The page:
“Shit” better get in the shower.


 Another patch of city, another patch of time :

 She opens her eyes to the bleak light and muted sounds coming from nearby. Every inch of her screams with torment. Raising a weak arm to her head, her fingers touch the still warm blood from the open wound across her brow. Blurred images smudge against the insides of her eyelids. Dirt and blood congealed like random ink blots on carbon paper, cover her torn blouse.  Slowly rising she reaches for her missing shoe, the strap torn in two and the heel bent back on itself. She has to get out of there.

 A vivid flashback hurls itself forward, forcing a wave of bile to surge up from her stomach. The acid stings at her lungs, ravaging her tender torso. She wipes away the vomit as best she can. Clawing at the wall for support she feels her way out of the darkness and into the open. Desperately scouring the anonymous faces, her pace quickens into a sprint, her exhausted body straining to hold on.

Then darkness……….


Out of the shower I head for the living room. The air is heavy with stale smoke and the last nights half eaten Chinese. The sofas are minus cushions, and the sculpture from the pedestal stand in the corner is somehow upside down in the wicker basket. I walk through to the kitchen and reach for the coffee Jenny’s left on the breakfast bar. I gulp at it while trying to manoeuvre my legs into a pair of tights.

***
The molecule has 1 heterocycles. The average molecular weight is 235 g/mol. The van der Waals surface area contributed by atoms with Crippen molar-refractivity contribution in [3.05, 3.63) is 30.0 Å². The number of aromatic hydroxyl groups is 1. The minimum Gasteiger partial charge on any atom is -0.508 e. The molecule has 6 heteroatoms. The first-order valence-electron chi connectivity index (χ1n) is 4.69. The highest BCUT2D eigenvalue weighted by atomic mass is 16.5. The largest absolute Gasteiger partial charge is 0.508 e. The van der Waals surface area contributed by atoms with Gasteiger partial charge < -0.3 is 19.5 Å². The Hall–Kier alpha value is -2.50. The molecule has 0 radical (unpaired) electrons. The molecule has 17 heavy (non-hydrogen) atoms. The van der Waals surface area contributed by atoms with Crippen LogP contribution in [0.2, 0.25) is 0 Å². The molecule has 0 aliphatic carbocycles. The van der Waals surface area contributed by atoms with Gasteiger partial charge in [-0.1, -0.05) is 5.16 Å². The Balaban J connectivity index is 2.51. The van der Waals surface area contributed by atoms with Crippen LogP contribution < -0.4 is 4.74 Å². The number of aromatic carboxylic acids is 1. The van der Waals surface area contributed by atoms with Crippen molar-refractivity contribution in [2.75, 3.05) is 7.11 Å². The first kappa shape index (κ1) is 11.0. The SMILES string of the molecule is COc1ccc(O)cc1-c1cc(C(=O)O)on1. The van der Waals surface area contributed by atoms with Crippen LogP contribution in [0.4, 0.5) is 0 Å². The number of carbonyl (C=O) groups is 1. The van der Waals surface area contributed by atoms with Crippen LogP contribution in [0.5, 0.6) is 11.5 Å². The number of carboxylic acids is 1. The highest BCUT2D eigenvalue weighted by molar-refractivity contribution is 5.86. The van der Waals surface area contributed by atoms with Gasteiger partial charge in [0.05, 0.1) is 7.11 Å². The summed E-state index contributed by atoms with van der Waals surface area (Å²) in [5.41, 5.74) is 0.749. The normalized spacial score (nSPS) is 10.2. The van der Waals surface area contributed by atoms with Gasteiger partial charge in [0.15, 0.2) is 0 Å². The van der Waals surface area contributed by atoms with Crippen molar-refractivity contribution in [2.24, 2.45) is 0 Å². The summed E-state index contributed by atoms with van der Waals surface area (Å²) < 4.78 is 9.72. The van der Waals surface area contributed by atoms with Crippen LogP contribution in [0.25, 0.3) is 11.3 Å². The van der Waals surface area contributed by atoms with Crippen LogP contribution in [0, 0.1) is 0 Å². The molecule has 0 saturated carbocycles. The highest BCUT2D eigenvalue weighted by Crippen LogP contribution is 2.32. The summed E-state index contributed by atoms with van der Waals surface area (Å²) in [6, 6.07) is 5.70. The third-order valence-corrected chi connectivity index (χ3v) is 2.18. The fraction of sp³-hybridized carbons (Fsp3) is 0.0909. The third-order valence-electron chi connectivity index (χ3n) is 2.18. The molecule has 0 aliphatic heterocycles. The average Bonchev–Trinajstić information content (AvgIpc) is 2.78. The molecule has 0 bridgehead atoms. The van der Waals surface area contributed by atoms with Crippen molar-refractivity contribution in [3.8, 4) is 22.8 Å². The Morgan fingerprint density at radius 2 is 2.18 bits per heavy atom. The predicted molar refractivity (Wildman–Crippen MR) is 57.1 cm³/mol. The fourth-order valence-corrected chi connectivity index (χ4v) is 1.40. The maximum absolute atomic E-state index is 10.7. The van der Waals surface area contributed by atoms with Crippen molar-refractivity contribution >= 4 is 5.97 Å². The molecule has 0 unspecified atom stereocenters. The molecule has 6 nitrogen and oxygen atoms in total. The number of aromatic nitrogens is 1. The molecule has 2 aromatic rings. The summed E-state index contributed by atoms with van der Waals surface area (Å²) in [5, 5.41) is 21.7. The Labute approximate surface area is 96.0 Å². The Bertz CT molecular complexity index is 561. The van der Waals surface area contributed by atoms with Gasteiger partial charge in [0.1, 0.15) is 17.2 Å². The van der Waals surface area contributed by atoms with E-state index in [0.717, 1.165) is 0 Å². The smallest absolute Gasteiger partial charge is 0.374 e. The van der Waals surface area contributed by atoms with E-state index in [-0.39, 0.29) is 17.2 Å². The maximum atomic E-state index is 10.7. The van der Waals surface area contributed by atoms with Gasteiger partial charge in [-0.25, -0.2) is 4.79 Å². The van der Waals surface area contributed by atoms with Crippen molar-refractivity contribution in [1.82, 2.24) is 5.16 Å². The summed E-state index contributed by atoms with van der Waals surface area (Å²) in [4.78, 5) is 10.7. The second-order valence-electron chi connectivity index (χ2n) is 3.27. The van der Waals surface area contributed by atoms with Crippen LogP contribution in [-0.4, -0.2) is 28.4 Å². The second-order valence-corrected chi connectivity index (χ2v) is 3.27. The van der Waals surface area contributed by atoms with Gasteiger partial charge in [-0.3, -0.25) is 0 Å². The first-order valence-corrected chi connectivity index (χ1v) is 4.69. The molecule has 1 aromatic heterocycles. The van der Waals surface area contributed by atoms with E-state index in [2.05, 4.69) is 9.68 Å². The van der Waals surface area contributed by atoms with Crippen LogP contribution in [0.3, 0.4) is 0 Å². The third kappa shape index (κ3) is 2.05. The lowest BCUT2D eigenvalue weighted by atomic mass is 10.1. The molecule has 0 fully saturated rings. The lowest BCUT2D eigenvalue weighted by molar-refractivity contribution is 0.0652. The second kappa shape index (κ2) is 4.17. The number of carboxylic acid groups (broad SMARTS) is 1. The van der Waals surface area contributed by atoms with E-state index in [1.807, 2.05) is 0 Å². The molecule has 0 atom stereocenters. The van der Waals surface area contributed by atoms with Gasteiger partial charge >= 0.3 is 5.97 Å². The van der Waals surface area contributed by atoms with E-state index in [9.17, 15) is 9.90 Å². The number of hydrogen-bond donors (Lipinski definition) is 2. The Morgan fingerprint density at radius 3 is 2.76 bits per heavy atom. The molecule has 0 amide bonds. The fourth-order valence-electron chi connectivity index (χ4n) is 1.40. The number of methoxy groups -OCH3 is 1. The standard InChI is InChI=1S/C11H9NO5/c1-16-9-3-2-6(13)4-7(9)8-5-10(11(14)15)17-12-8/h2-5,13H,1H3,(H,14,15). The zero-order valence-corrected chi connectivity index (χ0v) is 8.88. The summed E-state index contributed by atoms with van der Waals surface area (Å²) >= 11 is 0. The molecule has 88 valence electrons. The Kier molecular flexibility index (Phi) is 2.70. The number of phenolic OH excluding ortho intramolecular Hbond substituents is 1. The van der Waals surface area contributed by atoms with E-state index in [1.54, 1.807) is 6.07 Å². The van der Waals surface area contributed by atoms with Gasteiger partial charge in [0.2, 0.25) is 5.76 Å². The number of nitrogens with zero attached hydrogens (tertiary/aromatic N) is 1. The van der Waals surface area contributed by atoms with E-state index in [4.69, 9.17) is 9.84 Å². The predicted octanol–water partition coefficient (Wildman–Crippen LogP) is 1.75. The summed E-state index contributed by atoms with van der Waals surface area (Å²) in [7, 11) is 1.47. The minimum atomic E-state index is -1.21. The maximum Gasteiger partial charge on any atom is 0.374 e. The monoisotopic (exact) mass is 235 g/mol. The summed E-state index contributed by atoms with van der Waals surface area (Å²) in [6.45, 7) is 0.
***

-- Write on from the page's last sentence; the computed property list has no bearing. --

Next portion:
“Bugger” as a ladder rises from my ankle to my thigh.

Walking over to the breakfast bar, Jenny slides her hand across the empty pedestal stand. Her green tinged eyes and beaded lashes hidden by a mop of jet coloured curls, wearing an oversized sweater that hides a perfect figure. I sense her disappointment and I feel myself tensing. That feeling you get when you’ve just been caught putting a chocolate lime in your mouth at the pick and mix. There was silence. I look at Jenny. Jenny looks at me. Her eyes become thoughtful. She polishes the counter and sighs then leans down on her elbows.

“Want to talk” she asks hesitantly.

My heart is racing, my palms clammy

“No, I’m fine” I shoot back, then quickly add “but thanks”.

Today’s going to be hard. Analysing it with a hangover and the memory of last night’s anonymous guest isn’t going to help. I pick up my car keys, files, phone,

“Shit, where’s my bloody phone”

“Good luck”, shouts Jenny to the slam of the oak veneered door.


Another patch of city, another patch of time :

Her heavy eye lids lift to the scent of antiseptic tinged with stale drink and urine. A sense of loathing coursing through her veins. A strange cold sensation seeping beneath her skin. The more she strains her memory, the less she knows. Exposing herself to self-hatred, yet not knowing if she deserves it. She isn’t sure where she is, or how she got there, she just remembers the flash of blue and the paramedics that had swathed her in a blanket. The nurse draws back the curtain, the crispness of her clean blue uniform heightened by the florescent lighting that flickers overhead. She catches sight of the police officer sat in the corner. A look of sympathy washing over his face, then disappearing again just as quickly, She can’t shake the voices swirling in her brain, the sound of laughter, a taunting familiar laughter.

Then darkness…………


Part 2 here

4 thoughts on “Flashbacks – Part 1

  1. Pingback: Flashbacks – Part 2 | helen midgley